The first few months of my Presidency coincided with the first few months of our new Government and I have to confess there were times when I felt I was spending as much time discussing the Dutch health system as I was our own! All the more reason to be grateful for the insights gained from the symposium on the Dutch system which we had held at last year’s AGM as well as from the visit last year of our sister organisation in Holland along with the Dutch College of GPs to IMO House. It is perhaps telling that the number of invitations to discuss Universal Health Insurance lessened as the year went on, presumably as realisation grew that Rome will not be built in a day and that a country on the brink of insolvency is not in the best position to fund dramatically improved access to more and speedier health care, irrespective of who is writing the cheque.
A few weeks after the AGM I had the pleasure of accepting an invitation from my alma mater University College Cork to address the new graduates at the Summer Conferring ceremony. I argued that Ireland was not doing enough to retain our young medical graduates, while at the same time I exhorted our newest doctors where possible to stay in Ireland and help us to build a better health service. If latest reports are to be believed, more than half of the new doctors I addressed are already booking their one way tickets to Australia, New Zealand and Canada. Much in our system still needs fixing.
As always our health policy makers and commentators have one eye on what is happening in the Britain and Northern Ireland. I attended the ARM of the BMA in Wales and saw at first hand how our colleagues (especially in England) are similarly grappling with the concept of further far-reaching reforms in the context of their long awaited Health and Social Care Bill. We also had separate liaison during the year with BMA Scotland, as well as with BMA Northern Ireland with whom we jointly made a presentation in Brussels to the island’s MEPs on subject of Health Inequalities. We are this weekend launching our joint paper on this important subject and later this afternoon the first of the Scientific Sessions of the AGM will be focused on addressing the inequalities that are all too prevalent in our society.
Every mature democracy requires a system of checks and balances and in this year’s Doolin Lecture, Ms. Emily O Reilly our Ombudsman gave an eloquent dissertation on why accountability is important when our system lets down its most vulnerable citizens.
Ms. O Reilly’s lecture was preceded by our second annual IMO Student Debate and an event which is going from strength to strength this year debated a motion that “Ireland gets the health system it deserves.” The student debate is one of a number of initiatives the IMO is undertaking to get undergraduates and recently qualified doctors connected with the organisation.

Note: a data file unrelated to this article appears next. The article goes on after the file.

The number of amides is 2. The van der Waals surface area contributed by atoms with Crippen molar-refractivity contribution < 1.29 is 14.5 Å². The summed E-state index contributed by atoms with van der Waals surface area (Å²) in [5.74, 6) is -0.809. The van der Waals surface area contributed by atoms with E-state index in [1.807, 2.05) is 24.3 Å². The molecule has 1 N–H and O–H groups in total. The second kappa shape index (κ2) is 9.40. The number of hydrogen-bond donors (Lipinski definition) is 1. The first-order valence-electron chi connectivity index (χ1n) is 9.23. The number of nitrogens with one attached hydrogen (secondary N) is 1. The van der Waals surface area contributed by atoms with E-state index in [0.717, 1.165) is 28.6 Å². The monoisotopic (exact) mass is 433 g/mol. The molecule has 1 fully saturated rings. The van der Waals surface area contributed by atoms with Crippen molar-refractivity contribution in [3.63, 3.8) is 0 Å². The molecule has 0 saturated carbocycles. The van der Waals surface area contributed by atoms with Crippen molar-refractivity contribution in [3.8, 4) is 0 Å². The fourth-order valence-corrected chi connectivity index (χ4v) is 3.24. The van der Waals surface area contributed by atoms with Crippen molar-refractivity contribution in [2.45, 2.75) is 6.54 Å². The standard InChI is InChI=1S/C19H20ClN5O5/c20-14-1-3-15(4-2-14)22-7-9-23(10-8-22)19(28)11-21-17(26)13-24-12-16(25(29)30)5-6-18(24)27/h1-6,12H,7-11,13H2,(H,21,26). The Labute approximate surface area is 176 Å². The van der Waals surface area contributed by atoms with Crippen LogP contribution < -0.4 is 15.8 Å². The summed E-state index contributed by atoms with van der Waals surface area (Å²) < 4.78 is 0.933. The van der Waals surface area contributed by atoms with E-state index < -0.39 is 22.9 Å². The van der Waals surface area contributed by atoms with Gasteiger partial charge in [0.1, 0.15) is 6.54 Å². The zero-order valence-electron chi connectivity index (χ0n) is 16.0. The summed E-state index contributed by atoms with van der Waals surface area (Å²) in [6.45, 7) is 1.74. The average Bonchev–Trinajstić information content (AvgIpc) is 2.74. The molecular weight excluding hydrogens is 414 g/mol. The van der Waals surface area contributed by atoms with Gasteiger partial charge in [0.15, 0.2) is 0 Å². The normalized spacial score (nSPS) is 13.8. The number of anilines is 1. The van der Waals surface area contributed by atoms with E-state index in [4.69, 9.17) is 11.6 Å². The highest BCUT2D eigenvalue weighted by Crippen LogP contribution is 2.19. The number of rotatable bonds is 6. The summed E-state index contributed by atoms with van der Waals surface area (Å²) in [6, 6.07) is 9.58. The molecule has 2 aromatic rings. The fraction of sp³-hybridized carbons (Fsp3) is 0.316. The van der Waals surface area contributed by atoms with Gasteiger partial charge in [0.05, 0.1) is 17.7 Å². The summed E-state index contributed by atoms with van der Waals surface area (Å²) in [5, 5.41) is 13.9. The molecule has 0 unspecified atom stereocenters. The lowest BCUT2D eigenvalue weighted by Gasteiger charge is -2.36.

Perhaps the most onerous role of the President of the IMO is that of acting as the public voice of the organisation and of the country’s doctors. I want to thank in particular Maria Murphy on whom I have relied heavily during the year for guidance and assistance. Many national and international health news stories have required careful handling and Maria’s advice has always been sound.
For the first time this year, the IMO became involved in a national television campaign aimed at the general public through its involvement in RTE Operation Transformation and the National Type 2 Diabetes Screening Day. That the day was a resounding success is due in no small part to the huge amount of planning that Maria and Louise put in to the event over several months, and also to the IMO staff members who were present at each of the nine screening centres around the country – where 54 GPs screened almost 1600 patients.
I was greatly heartened by the positive feedback received from members, colleagues, friends and patients alike. It is the type of positive initiative that the IMO will hope to build on over the next few years.
Overall, it has been another busy year for the Organisation on many fronts and I would like to acknowledge and thank on your behalf all of those members who served over the last year- whether as committee members, trustees, committee chairs or members of Council. I would like most especially to thank my fellow honorary officers who have been hugely supportive during my Presidency.
My final task is a pleasant one indeed. It is probably fitting after last weekend’s contest in Thomond Park that a Munsterman be handing over the mantle to the safe keeping of an Ulsterman, albeit in my case with a greater sense of relief than the men in red had last Sunday.
Paul McKeown is known to all of you firstly as an affable and able leader of his Public Health colleagues and more recently as an honorary officer of the Organisation. I have enjoyed working with Paul over the last couple of years and have witnessed at first hand the many admirable qualities that will stand him in good stead over the coming year.
I would like to thank each and every one of you for your support and assistance during my Presidency and indeed my time as a Committee chair and honorary officer prior to that. It has been a great honour for me and I am indeed grateful.